According to a press release from the government of the Netherlands yesterday, it plans to sign the Artemis Accords, becoming the thirtieth nation to join the American alliance to explore and settle the solar system.
The full list of signatories to the Artemis Accords is now as follows: Argentina, Australia, Bahrain, Brazil, Canada, Columbia, Czech Republic, Ecuador, France, Germany, India, Israel, Italy, Japan, Luxembourg, Mexico, the Netherlands, New Zealand, Nigeria, Poland, Romania, Rwanda, Saudi Arabia, Singapore, South Korea, Spain, the United Kingdom, the United Arab Emirates, the Ukraine, and the United States.
Increasingly the entire western world is signing on, leaving China, Russia, and their few communist allies isolated on the other side.
Though this sounds good, we must remember that the west no longer stands as firmly for freedom and individual rights as it did during the Cold War. Instead, we increasingly see two alliances that are both more interested in promoting the power of the people who run each, rather than furthering the rights and dreams of their citizens. As I concluded in Conscious Choice:
It is therefore likely that the first few centuries of colonization throughout the solar system will not proceed peacefully or justly, as wished for by the good intentions of the Outer Space Treaty. Instead, the initial exploration will be a brutal legal nightmare for all involved.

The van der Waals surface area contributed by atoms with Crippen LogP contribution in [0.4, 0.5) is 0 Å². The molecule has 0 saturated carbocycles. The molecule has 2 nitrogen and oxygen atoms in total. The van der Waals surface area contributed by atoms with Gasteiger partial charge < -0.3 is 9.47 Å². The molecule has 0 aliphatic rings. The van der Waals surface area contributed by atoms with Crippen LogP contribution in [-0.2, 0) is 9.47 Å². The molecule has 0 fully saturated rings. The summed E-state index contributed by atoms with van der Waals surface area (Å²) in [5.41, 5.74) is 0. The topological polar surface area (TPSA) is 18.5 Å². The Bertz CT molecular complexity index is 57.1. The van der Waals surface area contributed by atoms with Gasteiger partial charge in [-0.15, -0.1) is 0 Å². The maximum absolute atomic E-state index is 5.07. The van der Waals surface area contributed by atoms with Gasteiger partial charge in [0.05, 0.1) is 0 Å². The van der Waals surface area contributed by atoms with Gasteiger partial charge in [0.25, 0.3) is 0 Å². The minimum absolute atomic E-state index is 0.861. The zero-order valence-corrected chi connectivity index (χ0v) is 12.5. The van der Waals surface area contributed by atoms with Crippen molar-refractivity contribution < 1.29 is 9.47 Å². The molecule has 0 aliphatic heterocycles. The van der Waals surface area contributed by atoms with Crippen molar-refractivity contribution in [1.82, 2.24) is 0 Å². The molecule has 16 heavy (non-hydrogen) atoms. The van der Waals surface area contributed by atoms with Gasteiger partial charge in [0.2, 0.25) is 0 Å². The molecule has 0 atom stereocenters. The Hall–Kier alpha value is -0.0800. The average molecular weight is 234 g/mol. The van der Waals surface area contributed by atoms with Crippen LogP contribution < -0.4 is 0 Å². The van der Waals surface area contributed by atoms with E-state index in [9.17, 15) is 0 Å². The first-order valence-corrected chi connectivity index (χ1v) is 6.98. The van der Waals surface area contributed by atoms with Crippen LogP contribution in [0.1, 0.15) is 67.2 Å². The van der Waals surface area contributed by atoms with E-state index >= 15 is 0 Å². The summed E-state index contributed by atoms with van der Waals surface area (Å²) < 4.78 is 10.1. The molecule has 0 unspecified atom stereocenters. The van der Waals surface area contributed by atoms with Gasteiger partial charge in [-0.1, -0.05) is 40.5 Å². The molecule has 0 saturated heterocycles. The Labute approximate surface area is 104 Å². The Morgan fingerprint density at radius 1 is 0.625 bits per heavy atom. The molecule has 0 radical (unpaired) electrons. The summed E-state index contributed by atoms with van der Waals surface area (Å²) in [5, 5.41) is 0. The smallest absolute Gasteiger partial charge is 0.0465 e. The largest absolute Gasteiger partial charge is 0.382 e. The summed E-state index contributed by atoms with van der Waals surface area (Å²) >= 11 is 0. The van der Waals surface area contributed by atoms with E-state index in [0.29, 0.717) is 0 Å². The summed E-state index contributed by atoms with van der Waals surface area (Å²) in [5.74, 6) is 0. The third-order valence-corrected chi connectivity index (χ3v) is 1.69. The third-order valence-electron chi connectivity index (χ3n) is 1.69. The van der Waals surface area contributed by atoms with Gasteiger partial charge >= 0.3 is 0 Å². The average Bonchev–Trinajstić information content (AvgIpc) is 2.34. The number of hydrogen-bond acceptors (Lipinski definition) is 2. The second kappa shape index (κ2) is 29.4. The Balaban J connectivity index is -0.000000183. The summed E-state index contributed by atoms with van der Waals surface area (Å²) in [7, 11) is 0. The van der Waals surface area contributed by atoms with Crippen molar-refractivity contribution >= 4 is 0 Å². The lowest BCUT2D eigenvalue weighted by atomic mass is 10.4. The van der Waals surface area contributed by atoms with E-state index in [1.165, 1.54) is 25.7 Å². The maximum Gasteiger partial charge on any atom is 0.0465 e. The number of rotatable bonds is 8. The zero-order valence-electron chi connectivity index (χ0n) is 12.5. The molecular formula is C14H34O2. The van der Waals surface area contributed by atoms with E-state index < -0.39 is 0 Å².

Governments will scramble to grab as much as they can. And for private enterprise to succeed in space, the treaty’s restrictions on property rights will force those operations, very expensive, time consuming and extremely risky, to focus on maximizing profits so as to at least minimize the legal risks. Meanwhile, ordinary citizens will have few legal rights, because the rights citizens enjoy on Earth will not exist legally for them.
We are certainly going to explore and settle the solar system in the coming centuries. It is also likely that the citizens living there will have a terrible battle to obtain the same rights we on Earth have since the Enlightenment taken for granted.
On Christmas Eve 1968 three Americans became the first humans to visit another world. What they did to celebrate was unexpected and profound, and will be remembered throughout all human history. Genesis: the Story of Apollo 8, Robert Zimmerman's classic history of humanity's first journey to another world, tells that story, and it is now available as both an ebook and an audiobook, both with a foreword by Valerie Anders and a new introduction by Robert Zimmerman.
The ebook is available everywhere for $5.99 (before discount) at amazon
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The audiobook is also available at all these vendors, and is also free with a 30-day trial membership to Audible.
"Not simply about one mission, [Genesis] is also the history of America's quest for the moon... Zimmerman has done a masterful job of tying disparate events together into a solid account of one of America's greatest human triumphs."--San Antonio Express-News